“There’s a Lot of Instances Where, if It Wasn’t for the Tip Bucket, I Wouldn’t Have Gotten Paid”

FLARE asked nine Toronto drag performers, including The Ugly One, to show us what's in their drag bags. And *then* we got down to real talk about their finances

Drag *looks* expensive, but in reality, being a drag artist is a working class gig. (Unless you’re on RuPaul’s Drag Race, duh.) To find out what it’s really like to try to make it as a queer artist in one of Canada’s expensive cities, FLARE asked nine Toronto drag performers on the rise to show us what’s in their drag bags—and then we got down to real talk about their finances, from tipping culture in Canada to hustling to make rent to shopping for fake boobs.

(Photography: Kate Killet; Creative direction: Joel Louzado; Styling: The Ugly One)
(Photography: Kate Killet; Creative direction: Joel Louzado; Styling: The Ugly One)

Drag name: The Ugly One
Time doing drag:
8 months
Side hustle: DJ and party promoter

“My relationship to money is complicated. Sometimes I think about the value of my time, but other times I feel so lucky to get paid to do drag. Before a gig, I’ll spend three hours getting ready and a lot of money on a costume. So I have to think about what my art’s worth, but I also get to dress up in a fun outfit and go out and dance around and lip sync, then get paid. There’s a duality to it.

I DJ Monday to Wednesday in Toronto’s gay village and if I show up in drag, I’ll often do a number and get some tips to add to what I’m making. When I’m DJing, I make a DJ fee—like $50 for the night. If I show up in drag and perform, maybe I can make $20 in tips. An average booking fee is $100 and I can make that if I’m booked to perform. I also produce events, [including] a monthly party called Kunst Kids with another performer, Kasper. If I’m producing a show, I’m usually taking a cut of the door. There’s been nights where I’ve taken home $300—that’s the most I’ve ever gotten paid. I was DJing and producing the event. We all split the money from the door. There’s also nights when I’ve barely broken even. There’s a lot of instances with Kunst Kids where if it wasn’t for the tip bucket, I wouldn’t have gotten paid. It’s very unpredictable.

I try to keep any outfit I make under $100. Typically, when I perform in the outfit I’ll make that back, then I’ll wear it again and make more money. The camo dress I’m wearing in this photo is three t-shirts from an army surplus store I cut apart and sewed back together to make a floor-length gown. I stoned each section of the camo with colour-coordinated rhinestones. The t-shirts were $20 each and I spent another $20 in rhinestones.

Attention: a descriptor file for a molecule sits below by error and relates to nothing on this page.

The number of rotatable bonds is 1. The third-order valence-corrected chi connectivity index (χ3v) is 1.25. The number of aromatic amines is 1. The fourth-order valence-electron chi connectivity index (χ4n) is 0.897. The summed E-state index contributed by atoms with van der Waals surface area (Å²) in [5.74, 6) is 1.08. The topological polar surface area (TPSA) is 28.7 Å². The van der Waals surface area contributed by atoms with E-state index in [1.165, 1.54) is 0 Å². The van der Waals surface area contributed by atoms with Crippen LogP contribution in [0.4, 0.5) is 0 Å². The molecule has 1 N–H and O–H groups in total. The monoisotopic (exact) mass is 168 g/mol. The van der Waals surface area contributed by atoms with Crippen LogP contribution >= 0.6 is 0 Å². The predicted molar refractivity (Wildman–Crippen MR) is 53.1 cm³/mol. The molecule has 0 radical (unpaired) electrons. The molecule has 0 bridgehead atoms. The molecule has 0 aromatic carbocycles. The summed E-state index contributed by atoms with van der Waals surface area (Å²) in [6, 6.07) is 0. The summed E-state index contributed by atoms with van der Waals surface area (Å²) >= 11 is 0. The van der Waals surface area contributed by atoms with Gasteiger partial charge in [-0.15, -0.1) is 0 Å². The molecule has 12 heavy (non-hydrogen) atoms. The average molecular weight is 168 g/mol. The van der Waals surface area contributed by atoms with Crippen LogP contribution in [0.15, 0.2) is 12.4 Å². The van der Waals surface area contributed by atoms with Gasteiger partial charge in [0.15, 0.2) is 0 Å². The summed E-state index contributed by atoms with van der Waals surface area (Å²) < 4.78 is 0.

A lot of people take cabs and Ubers home. I will take off my wig and costume, put on my sweats and go home on the bus in full face. For me, if I’m only going paid a small amount, why am I going to spend half of that on my ride home? If I sit closer to the front, near the driver, I feel safe. I can handle myself; I’m a larger person and I can deal. If I pay $3 to get home, it makes way more sense for me.”

(Photography: Kate Killet)
(Photography: Kate Killet)

1. Boots: ”These are from Dolls Kill. They have a lot of fun shoes and they go up to size women’s 11. I got them on sale—they were $200, but I got them for $100.”

2. Wigs: ”On average, a good wig is $50-$100. The blue wig was $50, the beehive was $60, the other blonde one was $90.”

3. Yellow plaid outfit: This is a full Cher Horowitz moment. I made it for a surrealism party and painted my body pink, but I recently got do my whole Clueless fantasy—I performed a number in this dress to a Clueless mix. I was living my best life.”

4. Turban: This was $3 from a hair supply store. I wear it with clip-on bangs tucked under it so it looks like I’m wearing a wig.”

5. Bag: “This is Jackie. She’s a one-of-a-kind bag made out of scraps from costumes from this designer, Bcalla. Bcalla makes stuff for Drag Race girls like Violet Chachki and Sasha Velour. So… This was a spurge item.”

6. Green sequin pants: This is a pair of pants I made out of a dress I got from another drag queen, Champagna. It was originally a toga. It was a lot of sequinned fabric, so I decided to rework it into pants. They were totally free!”

7. Gloves: ”I think I stole these from someone.”

8. Palette: ”This palette’s by Morphe. It’s become a go-to for drag artists because it’s really affordable and they make bright coloured palettes. This one was about $25 and it gives you so many options—so many fun colours.”

9. Crocs: ”These are by a brand called Cape Robbin that specializes in designer dupes. They’re a dupe of Balenciaga shoes. You can see where I fixed them with a little piece of ribbon.”

More What’s in Your (Drag) Bag:

Tash Riot: “I Was Raised to Be Careful With Money, but to Be Honest I Don’t Really Think About It”
Manghoe Lassi: “My Career Has Definitely Allowed Me to Be More Extravagant With My Drag”

Manny Dingo: “I’m Very Cheap. In a Month I Might Spend $40 or $50 on Makeup”
Archie Maples: “I Make Sure My Bases Are Covered Rent-wise, but It’s All $100 at a Time”
ZacKey Lime: “Drag Kings Don’t Really Get Tips. I Can’t Tell You Why, But It’s a Problem”
Halal Bae: “On a *Really* Good Night I’ll Make a Few Hundred Dollars”
Priyanka: “The Way Drag’s Blowing Up Right Now, There’s Definitely Potential to Work Full-Time”
Maris: “I’ve Performed for Free in the Past, but I Try to Stay Away From That Now”